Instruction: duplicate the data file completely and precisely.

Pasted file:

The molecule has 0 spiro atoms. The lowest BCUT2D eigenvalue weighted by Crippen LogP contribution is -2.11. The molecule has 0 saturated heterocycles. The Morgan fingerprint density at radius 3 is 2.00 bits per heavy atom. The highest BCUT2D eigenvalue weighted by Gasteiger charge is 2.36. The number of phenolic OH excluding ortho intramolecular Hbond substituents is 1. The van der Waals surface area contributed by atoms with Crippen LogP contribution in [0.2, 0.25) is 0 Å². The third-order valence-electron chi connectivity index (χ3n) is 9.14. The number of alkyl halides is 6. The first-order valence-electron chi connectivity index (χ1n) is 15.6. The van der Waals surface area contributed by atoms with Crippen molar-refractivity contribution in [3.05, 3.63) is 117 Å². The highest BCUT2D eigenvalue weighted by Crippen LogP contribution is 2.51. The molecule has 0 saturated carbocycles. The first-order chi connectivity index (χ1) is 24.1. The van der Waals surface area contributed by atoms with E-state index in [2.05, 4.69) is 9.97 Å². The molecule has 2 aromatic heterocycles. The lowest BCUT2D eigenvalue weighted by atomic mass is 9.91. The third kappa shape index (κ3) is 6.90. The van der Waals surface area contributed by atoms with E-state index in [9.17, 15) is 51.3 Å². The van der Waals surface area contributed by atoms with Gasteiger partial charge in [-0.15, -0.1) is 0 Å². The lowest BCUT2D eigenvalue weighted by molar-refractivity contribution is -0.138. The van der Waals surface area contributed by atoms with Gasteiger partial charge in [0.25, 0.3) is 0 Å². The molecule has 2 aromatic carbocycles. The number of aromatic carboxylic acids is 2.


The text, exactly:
The molecule has 0 spiro atoms. The lowest BCUT2D eigenvalue weighted by Crippen LogP contribution is -2.11. The molecule has 0 saturated heterocycles. The Morgan fingerprint density at radius 3 is 2.00 bits per heavy atom. The highest BCUT2D eigenvalue weighted by Gasteiger charge is 2.36. The number of phenolic OH excluding ortho intramolecular Hbond substituents is 1. The van der Waals surface area contributed by atoms with Crippen LogP contribution in [0.2, 0.25) is 0 Å². The third-order valence-electron chi connectivity index (χ3n) is 9.14. The number of alkyl halides is 6. The first-order valence-electron chi connectivity index (χ1n) is 15.6. The van der Waals surface area contributed by atoms with Crippen molar-refractivity contribution in [3.05, 3.63) is 117 Å². The highest BCUT2D eigenvalue weighted by Crippen LogP contribution is 2.51. The molecule has 0 saturated carbocycles. The first-order chi connectivity index (χ1) is 24.1. The van der Waals surface area contributed by atoms with E-state index in [2.05, 4.69) is 9.97 Å². The molecule has 2 aromatic heterocycles. The lowest BCUT2D eigenvalue weighted by atomic mass is 9.91. The third kappa shape index (κ3) is 6.90. The van der Waals surface area contributed by atoms with E-state index in [9.17, 15) is 51.3 Å². The van der Waals surface area contributed by atoms with Gasteiger partial charge in [-0.15, -0.1) is 0 Å². The lowest BCUT2D eigenvalue weighted by molar-refractivity contribution is -0.138. The van der Waals surface area contributed by atoms with Gasteiger partial charge in [0.25, 0.3) is 0 Å². The molecule has 2 aromatic carbocycles. The number of aromatic carboxylic acids is 2.